A review and analysis of the top 10 stocks held by the largest actively managed sustainable investing funds as of September 30 or August 31, 2019, all members of the Sustainable (SUSTAIN) Large Cap Equity Fund Index, reflects higher levels of concentration, some consistency as well as variations in sectors and holdings relative to the S&P 500 Index. As well, the analysis show the consistent exclusions of at least three stocks that otherwise make up the top holdings in the conventional benchmark. These findings are reviewed and summarized in this research article.
The universe of funds: 10 funds with $45.8 billion in AUM
The review and analysis covers a universe of large cap sustainable equity funds that comprise the ten largest actively managed large cap domestic equity mutual funds. These funds employ a sustainable investing strategy beyond absolute reliance on exclusionary practices for religious, ethical or social reasons. While their sustainable investing methodologies vary, to qualify for inclusion in the index, funds in excess of $50 million in net assets must actively apply environmental, social and governance (ESG) criteria to their investment processes and decision making. In tandem with their ESG integration strategy, funds may also employ exclusionary strategies along with impact oriented investment approaches as well as shareholder advocacy. The index includes only the largest single fund or share class managed by an investment management firm and any fund with multiple share classes is only included in the index once, based on the largest share class in terms of net assets.
The combined assets associated with the ten funds stood at $45.8 billion as of December 31, 2018 and represent about 16.1% of the entire sustainable US equity sector that is comprised of 446 funds/share classes, including actively managed funds and index funds, with $283.8 billion in assets under management. Eight of the ten funds are large cap blended funds while the remaining two funds are growth-oriented funds. See Appendix 1 for a listing of the ten mutual funds.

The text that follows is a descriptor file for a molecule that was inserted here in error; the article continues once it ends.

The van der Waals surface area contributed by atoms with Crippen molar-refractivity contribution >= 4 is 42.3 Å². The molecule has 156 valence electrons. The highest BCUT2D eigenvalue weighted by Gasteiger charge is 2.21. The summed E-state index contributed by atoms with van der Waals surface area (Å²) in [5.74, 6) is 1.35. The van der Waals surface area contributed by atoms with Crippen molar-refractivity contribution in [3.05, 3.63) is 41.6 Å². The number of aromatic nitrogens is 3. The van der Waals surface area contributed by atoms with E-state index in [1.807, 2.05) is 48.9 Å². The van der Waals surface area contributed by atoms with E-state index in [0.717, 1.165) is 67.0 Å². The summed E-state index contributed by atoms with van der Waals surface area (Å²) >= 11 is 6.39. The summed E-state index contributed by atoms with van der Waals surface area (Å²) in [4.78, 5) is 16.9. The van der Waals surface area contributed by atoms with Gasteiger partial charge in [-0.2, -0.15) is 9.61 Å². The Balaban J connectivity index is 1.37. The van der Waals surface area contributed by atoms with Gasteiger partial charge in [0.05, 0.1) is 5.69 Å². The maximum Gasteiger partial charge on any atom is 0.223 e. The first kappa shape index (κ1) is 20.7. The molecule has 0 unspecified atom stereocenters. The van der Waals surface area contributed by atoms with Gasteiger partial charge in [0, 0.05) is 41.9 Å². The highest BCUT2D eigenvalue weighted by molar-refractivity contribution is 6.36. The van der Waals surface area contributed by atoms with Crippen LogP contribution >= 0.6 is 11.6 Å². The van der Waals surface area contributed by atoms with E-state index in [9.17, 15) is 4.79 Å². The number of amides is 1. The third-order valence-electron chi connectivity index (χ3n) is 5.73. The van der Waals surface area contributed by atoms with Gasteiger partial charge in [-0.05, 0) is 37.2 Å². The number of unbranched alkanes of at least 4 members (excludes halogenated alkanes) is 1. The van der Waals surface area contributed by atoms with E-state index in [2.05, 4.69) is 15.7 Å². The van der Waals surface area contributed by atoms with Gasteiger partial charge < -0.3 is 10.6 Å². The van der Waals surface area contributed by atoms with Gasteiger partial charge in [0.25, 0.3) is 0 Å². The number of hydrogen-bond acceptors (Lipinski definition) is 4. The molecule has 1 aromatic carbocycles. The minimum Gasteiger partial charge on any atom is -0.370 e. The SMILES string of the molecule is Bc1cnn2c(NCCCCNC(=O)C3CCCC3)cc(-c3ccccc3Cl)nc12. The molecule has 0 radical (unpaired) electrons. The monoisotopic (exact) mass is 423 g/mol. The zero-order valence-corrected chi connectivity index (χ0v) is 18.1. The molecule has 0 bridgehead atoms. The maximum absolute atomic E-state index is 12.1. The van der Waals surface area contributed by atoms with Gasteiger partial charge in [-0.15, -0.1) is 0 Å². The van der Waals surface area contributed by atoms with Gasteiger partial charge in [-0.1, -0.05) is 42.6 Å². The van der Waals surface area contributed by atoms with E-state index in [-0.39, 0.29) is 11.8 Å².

The universe of stocks: 46 different stock holdings/44 companies
The 10 funds hold 46 different stocks that make up their top ten holdings, including Alphabet Class A and C shares and Unilever NV and Unilever NV in the form of ADRs, for a total of 44 companies. Of these, a 39 stocks fall outside the range of the top 10 stocks that make up the S&P 500 Index. Refer to Appendix 2.
Concentration levels of top ten stocks higher than S&P 500
The top 10 sustainable investing funds are more concentrated in the top 10 stocks, on average, versus the S&P 500 Index. The average concentration of the top 10 stocks, which make up 21.5% of the S&P 500 Index, account for an average of 32.9% of the 10 sustainable equity funds, or 11.5% higher. Concentration levels range from 19.6% to a high of 43.1%. See Chart 1.
Sector exposures are also higher, but outside S&P 500 sectors
The top 10 sustainable investing funds with regard to the top 10 stocks also reflect greater variation in sector exposures, on average, versus the S&P 500 Index. The greatest sector exposure by both the top 10 funds and the S&P 500 is to the technology sector but at the same time the variation is the narrowest at 1.7%. That said, Parnassus Core Equity Fund maintains an underweight position of 6.1%. Otherwise, the widest variations, on average, can be observed in sector exposures that are absent in the top 10 holdings of the S&P 500. These include the Basic Materials sector, Industrials sector as well as three companies that are unclassified as to sector, including Verizon, AT&T and Comcast. See Chart 2.